Surabian Realty owns a professional office building in Foxborough, Massachusetts. In June, 2009, heavy rains fell in the area of the property. About thirty minutes into the storm, water stopped flowing down a parking lot drain that had become clogged with debris. As a result, rainwater collected in the parking lot and seeped under the door of the building, flooding and damaging the lower level.
Surabian sought coverage from its insurer, NGM. The policy contained an exclusion for loss or damage caused by water "regardless of any other cause or event that contributes concurrently or in any sequence to the loss." The phrase in quotes is called an anti-concurrent causation clause, and is often an issue in coverage for hurricane losses where a policy provides coverage for wind damage but excludes coverage for water damage.
The original water exclusion included surface water and water "that backs up or overflows from a sewer, drain or pump." The sewer, drain or pump clause, however, was replaced by a policy endorsement under which "the most we [the insurer] will pay for loss or damage caused by water that backs up or overflows from a sewer, drain or sump is $25,000."
NGM denied the claim because the damage resulted at least in part from surface water, which was excluded by the policy.
In Surabian Realty Co., Inc. v. NGM Ins. Co., __ N.E.2d __, 2012 WL 2819398, the Supreme Judicial Court of Massachusetts noted that "surface water" has been defined by case law as "waters from rain, melting snow, springs, or seepage, or floods that lie or flow on the surface of the earth and naturally spread over the ground but do not form part of a natural watercourse or lake." Rainwater that collects in a parking lot is surface water. Rainwater that collects on the ground is surface water even if, but for an obstruction, the water would have entered a drainage system.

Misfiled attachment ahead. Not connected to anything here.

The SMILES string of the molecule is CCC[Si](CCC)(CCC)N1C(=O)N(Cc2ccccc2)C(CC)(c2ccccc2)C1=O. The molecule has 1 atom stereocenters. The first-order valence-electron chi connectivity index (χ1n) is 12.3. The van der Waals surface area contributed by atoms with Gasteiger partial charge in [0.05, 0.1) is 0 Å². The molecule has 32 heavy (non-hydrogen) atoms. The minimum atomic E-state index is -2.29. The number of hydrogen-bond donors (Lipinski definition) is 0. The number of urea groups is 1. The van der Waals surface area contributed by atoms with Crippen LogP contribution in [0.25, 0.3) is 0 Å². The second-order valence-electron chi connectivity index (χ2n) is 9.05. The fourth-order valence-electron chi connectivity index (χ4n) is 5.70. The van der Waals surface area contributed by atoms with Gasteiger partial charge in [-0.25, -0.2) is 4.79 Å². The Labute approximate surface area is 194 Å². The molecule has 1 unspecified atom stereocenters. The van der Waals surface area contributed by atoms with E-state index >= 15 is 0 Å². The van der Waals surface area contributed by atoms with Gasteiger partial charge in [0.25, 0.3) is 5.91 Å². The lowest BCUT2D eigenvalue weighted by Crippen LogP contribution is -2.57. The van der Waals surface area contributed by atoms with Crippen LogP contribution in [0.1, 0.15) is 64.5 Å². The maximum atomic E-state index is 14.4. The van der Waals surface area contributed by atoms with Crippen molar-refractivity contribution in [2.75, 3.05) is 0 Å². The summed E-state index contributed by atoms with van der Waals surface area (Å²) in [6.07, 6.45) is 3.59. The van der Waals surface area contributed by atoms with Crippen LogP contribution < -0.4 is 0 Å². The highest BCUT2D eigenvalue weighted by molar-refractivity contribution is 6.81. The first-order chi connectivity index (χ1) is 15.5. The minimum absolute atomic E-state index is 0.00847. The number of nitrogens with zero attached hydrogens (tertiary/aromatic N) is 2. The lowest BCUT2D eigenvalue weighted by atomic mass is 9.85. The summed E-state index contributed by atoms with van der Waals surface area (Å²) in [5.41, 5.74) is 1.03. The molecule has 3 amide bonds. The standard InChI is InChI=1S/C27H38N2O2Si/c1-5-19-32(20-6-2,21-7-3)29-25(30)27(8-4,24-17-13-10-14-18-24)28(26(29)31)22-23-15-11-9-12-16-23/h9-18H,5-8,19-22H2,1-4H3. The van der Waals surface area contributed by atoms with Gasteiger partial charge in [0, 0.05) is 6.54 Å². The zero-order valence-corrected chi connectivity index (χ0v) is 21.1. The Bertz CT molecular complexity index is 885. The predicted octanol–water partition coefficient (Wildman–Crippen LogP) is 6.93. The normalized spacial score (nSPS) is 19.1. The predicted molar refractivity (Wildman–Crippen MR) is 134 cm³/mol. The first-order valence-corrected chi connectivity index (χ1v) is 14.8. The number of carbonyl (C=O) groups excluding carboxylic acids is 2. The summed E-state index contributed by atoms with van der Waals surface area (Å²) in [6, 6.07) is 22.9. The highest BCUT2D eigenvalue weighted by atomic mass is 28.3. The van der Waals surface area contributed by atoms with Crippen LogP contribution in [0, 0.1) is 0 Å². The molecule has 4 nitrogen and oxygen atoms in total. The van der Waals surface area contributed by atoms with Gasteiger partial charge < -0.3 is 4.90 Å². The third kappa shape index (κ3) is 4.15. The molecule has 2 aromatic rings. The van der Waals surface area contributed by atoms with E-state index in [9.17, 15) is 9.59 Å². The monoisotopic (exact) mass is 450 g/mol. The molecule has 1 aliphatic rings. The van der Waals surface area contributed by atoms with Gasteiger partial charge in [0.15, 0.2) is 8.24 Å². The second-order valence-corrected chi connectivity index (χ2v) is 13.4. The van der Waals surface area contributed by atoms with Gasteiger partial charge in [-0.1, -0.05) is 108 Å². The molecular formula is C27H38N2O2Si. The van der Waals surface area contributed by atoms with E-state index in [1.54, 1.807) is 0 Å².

The court reviewed extrajurisdictional cases that stand for the proposition that water must have "occupied" a pipe or drain in order to have backed up or overflowed from it.
The court held, "Construing these clauses in combination, we interpret the insurance contract, as amended by the indorsement, to exclude damage caused by flood waters that spread over the surface of the ground without having entered a drain, but to cover damage caused by water that backed up after entering a drain."
The parties agreed that the damage at issue was caused both by water that backed up after entering the drain and by water that, as a result of the blockage, never entered the drain. (I'm not an engineer, but I would question why water would have backed up from the drain. What was the force that pushed the water out of the drain? I would think -- again, I'm not an engineer-- that water that entered the drain would stay there, leaving no room for other water to enter it.)
Applying the anti-concurrent causation clause, the court held that because one cause of the damage was covered and another was excluded, there was no coverage for the loss under the policy.